If the timing had been a bit different, such a review could have been accomplished much more easily. The General Services Administration is in the process of implementing legislation passed by Congress last year that mandates the creation of a database on the integrity and performance record of federal contractors and grantees. In September GSA published a notice in the Federal Register about its plans for what is being called the Federal Awardee Performance and Integrity Information System, or FAPIIS. The comment period on the plan ended earlier this month. Perhaps the system will be operational before ARRA reaches the end of its two-year life.

Unfortunately, the public will never know the details of how FAPIIS is used to vet contractors for ARRA or any other program. The reason is that Congress caved in to pressure from the contractor community and prohibited public disclosure of the database, which will be available only to federal agencies for internal use.

Fortunately, the public still has access to the Federal Contractor Misconduct Database (FCMD), which was created and is maintained by the non-profit Project On Government Oversight (POGO). It served as the inspiration for FAPIIS, though POGO and other watchdog groups pushed for a public version of the federal database. The FCMD, which covers the 100 largest federal contractors, documents more than 700 cases of misconduct since 1995 that resulted in more than $26 billion in fines and penalties. It covers a wider range of misconduct than will FAPIIS.

Apparently, most federal agencies did not pay close attention to the FCMD in awarding their ARRA contracts. An examination of the national Recovery Act contractor spreadsheet shows that many of those companies appear in POGO’s database as having been involved in cases of misconduct. They account for more than $6 billion in Recovery Act contract awards.

There are 12 contractors with more than one instance of misconduct and ARRA contracts of at least $150 million.* Here they are (listed by volume of ARRA contracts):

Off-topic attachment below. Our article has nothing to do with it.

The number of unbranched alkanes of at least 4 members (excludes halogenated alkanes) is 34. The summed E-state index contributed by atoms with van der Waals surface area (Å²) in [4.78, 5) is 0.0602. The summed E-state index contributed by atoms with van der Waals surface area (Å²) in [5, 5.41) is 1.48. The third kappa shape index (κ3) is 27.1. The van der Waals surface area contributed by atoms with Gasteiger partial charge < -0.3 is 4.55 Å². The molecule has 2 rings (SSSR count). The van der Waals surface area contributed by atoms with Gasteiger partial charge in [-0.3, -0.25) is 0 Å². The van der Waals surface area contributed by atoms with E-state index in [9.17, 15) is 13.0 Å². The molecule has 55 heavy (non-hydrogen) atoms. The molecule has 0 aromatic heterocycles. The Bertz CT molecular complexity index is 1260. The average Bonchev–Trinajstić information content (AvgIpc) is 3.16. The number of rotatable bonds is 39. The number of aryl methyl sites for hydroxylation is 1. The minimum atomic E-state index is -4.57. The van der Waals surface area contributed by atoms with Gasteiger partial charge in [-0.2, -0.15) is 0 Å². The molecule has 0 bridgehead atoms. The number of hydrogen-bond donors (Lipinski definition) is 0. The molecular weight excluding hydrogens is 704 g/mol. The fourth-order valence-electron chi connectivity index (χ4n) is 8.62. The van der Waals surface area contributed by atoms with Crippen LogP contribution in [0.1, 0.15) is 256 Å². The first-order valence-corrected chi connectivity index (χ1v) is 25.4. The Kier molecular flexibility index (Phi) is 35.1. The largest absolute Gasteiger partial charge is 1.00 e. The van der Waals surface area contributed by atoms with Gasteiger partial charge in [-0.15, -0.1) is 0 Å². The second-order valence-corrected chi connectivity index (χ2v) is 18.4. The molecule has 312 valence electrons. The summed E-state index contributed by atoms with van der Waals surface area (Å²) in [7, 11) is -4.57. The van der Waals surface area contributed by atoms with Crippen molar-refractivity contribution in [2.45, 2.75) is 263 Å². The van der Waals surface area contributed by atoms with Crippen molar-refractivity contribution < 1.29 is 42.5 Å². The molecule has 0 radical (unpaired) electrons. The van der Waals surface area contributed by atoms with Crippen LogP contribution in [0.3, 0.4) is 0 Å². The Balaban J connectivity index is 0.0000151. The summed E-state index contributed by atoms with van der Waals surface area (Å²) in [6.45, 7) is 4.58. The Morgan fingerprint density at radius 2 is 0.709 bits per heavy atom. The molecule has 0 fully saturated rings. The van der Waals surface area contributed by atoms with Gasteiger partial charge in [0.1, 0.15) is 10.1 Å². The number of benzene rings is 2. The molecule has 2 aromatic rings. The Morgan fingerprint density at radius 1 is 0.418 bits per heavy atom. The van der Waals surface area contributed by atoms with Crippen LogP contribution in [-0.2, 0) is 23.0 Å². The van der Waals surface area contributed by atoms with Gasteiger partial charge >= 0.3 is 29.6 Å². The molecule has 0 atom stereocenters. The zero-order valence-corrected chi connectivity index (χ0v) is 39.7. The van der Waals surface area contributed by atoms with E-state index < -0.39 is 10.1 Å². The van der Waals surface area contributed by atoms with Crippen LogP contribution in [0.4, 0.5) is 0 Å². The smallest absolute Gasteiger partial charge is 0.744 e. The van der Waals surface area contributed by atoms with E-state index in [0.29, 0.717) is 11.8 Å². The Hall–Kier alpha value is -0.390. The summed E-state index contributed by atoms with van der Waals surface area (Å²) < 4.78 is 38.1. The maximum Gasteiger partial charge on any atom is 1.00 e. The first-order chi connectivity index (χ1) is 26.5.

• CH2M ($1.8 billion in ARRA contracts; 6 instances of misconduct with penalties of $2.8 million)
  • URS ($737 million in contracts; 4 instances and $2.4 million in penalties)
  • Northrop Grumman ($596 million in contracts; 29 instances and $821 million in penalties)
  • Battelle Memorial Institute ($522 million in contracts; 7 instances and $1.3 million in penalties)
  • Honeywell International ($472 million in contracts; 31 instances and $641 million in penalties)
  • Fluor ($469 million in contracts; 23 instances and $198 million in penalties)
  • SAIC ($312 million in contracts; 10 instances and $14 million in penalties)
  • Bechtel ($270 million in contracts; 15 instances and $359 million in penalties)
  • University of California ($270 million in contracts; 25 instances and $67 million in penalties)
  • Lockheed Martin ($180 million in contracts; 50 instances and $577 million in penalties)
  • University of Chicago ($163 million in contracts; 4 instances and $22 million in penalties)
  • Jacobs Engineering ($161 million in contracts; 2 instances and $37 million in penalties)

When the nation’s largest contractors have track records such as these, it is not surprising that Congress chose to keep its misconduct database a secret.

* In the case of joint ventures, the amount of the contract award is divided equally among the companies or institutions involved.

Is the Recovery Act Stimulating Privatization?

AFSCMEKey portions of the $787 billion American Recovery and Reinvestment Act, especially the state fiscal stabilization fund, are designed to prevent job loss among teachers and other state and local government employees. But what about the rest?

The assumption seems to be that most of the job creation and retention will take place in the private sector. Yet one question that has received little attention since ARRA was signed by President Obama in February is whether the spending will contribute to the process of privatization and contracting-out of functions previously performed by public sector workers.

On October 15 the Recovery Accountability and Transparency Board released the first batch of recipient reporting data covering some $15 billion in direct federal contracts. Although this is a small portion of overall ARRA spending (information relating to the much larger realm of federal grants to states and others will be released on October 30), it begins to shed some light on the privatization question.